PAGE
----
This E-Alert is of interest to Applicable Large Employers (ALEs) - generally those with 50 or more full-time employees (including full-time equivalent employees). Under the ACA’s employer shared responsibility ("Pay or Play") provisions, large employers may be subject to a penalty if they do not offer affordable coverage that provides minimum value to their full-time employees and their dependent child(ren).
For the third time in the ACA’s history, the required contribution percentage used to determine whether employer-sponsored health coverage is “affordable” has been reduced.
For plan years beginning in 2022, the Internal Revenue Service has announced that coverage will generally be considered affordable if the employee's required contribution for the lowest cost self-only health plan offered is 9.61% or less of their household income for the taxable year. This is a decrease from the 9.83% affordability threshold applicable for plan years beginning in 2021.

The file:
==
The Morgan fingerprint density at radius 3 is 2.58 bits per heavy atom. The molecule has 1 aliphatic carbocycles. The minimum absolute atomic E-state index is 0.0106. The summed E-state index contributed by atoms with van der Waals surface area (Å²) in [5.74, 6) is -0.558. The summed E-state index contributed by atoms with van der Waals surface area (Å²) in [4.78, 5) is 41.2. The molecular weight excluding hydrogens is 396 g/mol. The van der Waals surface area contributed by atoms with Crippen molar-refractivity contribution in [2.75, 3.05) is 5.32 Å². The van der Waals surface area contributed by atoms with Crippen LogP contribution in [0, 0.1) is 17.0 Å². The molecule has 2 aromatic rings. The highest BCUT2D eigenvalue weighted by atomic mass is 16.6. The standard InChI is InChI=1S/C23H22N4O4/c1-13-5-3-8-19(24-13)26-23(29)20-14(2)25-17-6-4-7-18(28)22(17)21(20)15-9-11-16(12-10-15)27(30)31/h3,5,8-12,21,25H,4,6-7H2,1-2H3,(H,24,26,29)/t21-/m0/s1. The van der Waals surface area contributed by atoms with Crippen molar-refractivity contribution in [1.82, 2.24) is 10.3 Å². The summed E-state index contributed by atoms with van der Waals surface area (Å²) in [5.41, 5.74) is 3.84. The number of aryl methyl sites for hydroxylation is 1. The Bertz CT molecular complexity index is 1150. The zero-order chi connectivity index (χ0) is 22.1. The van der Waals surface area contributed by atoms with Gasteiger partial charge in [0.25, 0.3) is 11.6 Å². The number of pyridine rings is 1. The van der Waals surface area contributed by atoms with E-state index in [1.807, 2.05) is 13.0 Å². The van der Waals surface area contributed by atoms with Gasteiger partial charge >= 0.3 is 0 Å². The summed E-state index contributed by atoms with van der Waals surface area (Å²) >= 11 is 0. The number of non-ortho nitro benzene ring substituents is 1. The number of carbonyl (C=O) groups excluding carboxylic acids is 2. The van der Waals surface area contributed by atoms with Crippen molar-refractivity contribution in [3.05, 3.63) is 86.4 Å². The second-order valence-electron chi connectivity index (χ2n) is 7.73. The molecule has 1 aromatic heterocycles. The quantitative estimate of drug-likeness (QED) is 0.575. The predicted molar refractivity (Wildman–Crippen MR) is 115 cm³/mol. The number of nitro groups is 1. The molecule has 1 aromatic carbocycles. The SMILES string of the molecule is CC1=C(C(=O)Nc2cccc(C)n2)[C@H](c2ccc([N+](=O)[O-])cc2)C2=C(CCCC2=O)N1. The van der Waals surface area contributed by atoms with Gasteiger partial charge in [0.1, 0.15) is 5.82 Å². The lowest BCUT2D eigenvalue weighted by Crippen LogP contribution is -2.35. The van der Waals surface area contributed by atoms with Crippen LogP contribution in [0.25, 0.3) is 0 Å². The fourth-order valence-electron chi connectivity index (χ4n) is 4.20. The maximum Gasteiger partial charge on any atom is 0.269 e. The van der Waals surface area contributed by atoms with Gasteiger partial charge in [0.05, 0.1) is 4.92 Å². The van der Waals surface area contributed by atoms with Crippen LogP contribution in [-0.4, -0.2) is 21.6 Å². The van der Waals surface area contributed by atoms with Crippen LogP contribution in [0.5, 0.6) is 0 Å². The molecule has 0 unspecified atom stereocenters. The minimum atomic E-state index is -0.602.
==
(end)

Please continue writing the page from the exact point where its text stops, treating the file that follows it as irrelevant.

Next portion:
Because employers are unlikely to know an employee's actual household income, they may use a number of IRS provided safe harbors to determine affordability of their plan offerings. Adjustments to the affordability percentage are important as failure to get the safe harbor calculation right can lead to costly penalties.
Important Note: Because the 2022 affordability rate is lower than the 2021 affordability rate, applicable large employers may need to reduce their employees’ share of premium contributions to maintain affordable coverage. Because the percentage has gone down, employers could end up with an unaffordable plan this year when it was affordable last year even if everything else remained exactly the same.
Disclaimer: The information contained in this message is for general informational purposes only and does not constitute legal advice.